A look at the people who commit fraud, the sorts of fraud they commit and the manner in which the frauds are detected.
Who is the typical fraudster?
Fraud is a global scourge that harms corporate reputations, costs millions and ruins lives. We know it is a heavy economic and moral burden on society, but do we know who the typical fraudster is? Are there defining traits, features, or behaviors that could help you to identify individuals within your organization who may be more likely to perpetrate fraud? How they are committing the frauds, and with whom? And, perhaps most importantly, are there way we can use this information to combat fraud? KPMG has reported on fraud trends for many years and this is the third report that profiles fraudsters around the world.
This new report, Global profiles of the fraudster: Technology enables and weak controls fuel the fraud, a follow-up to a 2013 report, is based on a questionnaire asking KPMG Forensic professionals around the world for details about the fraudsters who were investigated between March 2013 and August 2015. The investigation frequently involved interviewing the fraudster, helping KPMG to form a detailed picture of the perpetrator and the fraud committed. This report is based on an analysis of 750 fraudstes across 81 countries.
In this survey, new questions have been added to learn more about the types of people who commit fraud, the sorts of fraud they commit and the manner in which the frauds are detected. The results show that technology was found to be a significant enabler for the fraudsters investigated (24 percent); by contrast, the survey reveals that technology is likely not being used enough to prevent or detect fraud. For example, it showed proactive analytics plays an astonishingly minor role in combating fraud, with only 3 percent of the fraudsters being detected in this manner. Another key finding is that weak internal controls remains a major contributing factor for the frauds, up from 54% in 2013 to 61% in the recent survey.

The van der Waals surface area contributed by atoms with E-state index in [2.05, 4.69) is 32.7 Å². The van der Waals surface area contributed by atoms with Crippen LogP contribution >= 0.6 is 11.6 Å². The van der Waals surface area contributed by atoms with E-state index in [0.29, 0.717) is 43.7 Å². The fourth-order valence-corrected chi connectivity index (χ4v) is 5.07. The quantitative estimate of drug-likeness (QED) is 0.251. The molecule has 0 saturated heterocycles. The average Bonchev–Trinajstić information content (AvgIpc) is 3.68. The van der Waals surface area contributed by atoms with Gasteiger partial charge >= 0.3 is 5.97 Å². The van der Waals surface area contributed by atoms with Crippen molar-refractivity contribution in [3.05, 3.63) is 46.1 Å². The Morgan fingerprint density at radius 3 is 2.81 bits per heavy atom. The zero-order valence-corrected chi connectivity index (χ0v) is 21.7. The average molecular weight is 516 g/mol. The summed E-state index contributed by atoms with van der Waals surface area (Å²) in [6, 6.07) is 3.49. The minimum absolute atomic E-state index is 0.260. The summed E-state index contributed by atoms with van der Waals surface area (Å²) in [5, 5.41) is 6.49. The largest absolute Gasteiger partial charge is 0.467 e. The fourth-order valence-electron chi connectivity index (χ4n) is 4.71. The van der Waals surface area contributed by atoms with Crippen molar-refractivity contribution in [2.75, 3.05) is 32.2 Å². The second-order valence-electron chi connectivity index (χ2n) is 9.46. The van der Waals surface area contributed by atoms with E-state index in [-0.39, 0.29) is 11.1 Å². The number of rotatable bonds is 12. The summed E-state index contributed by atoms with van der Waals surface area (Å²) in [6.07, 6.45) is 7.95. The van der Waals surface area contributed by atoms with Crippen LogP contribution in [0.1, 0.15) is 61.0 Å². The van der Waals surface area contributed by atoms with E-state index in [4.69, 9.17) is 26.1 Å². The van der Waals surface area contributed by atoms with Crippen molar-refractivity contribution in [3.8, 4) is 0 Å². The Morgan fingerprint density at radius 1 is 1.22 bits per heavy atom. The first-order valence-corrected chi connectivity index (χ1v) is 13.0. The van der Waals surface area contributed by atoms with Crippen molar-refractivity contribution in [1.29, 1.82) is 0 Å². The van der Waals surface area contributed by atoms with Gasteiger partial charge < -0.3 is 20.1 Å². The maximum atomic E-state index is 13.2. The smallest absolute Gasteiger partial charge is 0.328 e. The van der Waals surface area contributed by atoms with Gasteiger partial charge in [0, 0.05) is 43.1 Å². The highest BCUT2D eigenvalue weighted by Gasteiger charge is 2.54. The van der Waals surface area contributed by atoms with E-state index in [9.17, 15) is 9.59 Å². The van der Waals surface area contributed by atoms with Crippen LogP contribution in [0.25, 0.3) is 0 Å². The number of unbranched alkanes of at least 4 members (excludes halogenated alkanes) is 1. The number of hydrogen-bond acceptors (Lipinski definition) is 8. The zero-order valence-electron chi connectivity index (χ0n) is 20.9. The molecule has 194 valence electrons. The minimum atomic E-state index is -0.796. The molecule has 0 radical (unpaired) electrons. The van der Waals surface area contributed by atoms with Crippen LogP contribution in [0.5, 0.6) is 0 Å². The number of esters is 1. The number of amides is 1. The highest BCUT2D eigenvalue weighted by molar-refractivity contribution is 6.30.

“Our experience in Bulgaria shows that promoting a culture for employees to speak up and fostering an environment of open communication and ethics are important to organizations. Similar to the global results, we note that quite often fraudulent acts are known to a large group of employees or external stakeholders such as clients or suppliers, but none of these parties reported the fraud early enough to shareholders to help them minimize the costs suffered or the reputational damage,” commented Anna Ilieva-Vaklinova, Senior Manager, Forensic.
Some of our other findings indicate that a typical fraudster is:
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Fraud is an elusive and cunning enemy that requires a risk-aware culture to keep it abeyance. When every employee and every business partner are vigilant and do business with integrity, fraud will subside. It is an objective worth aiming for.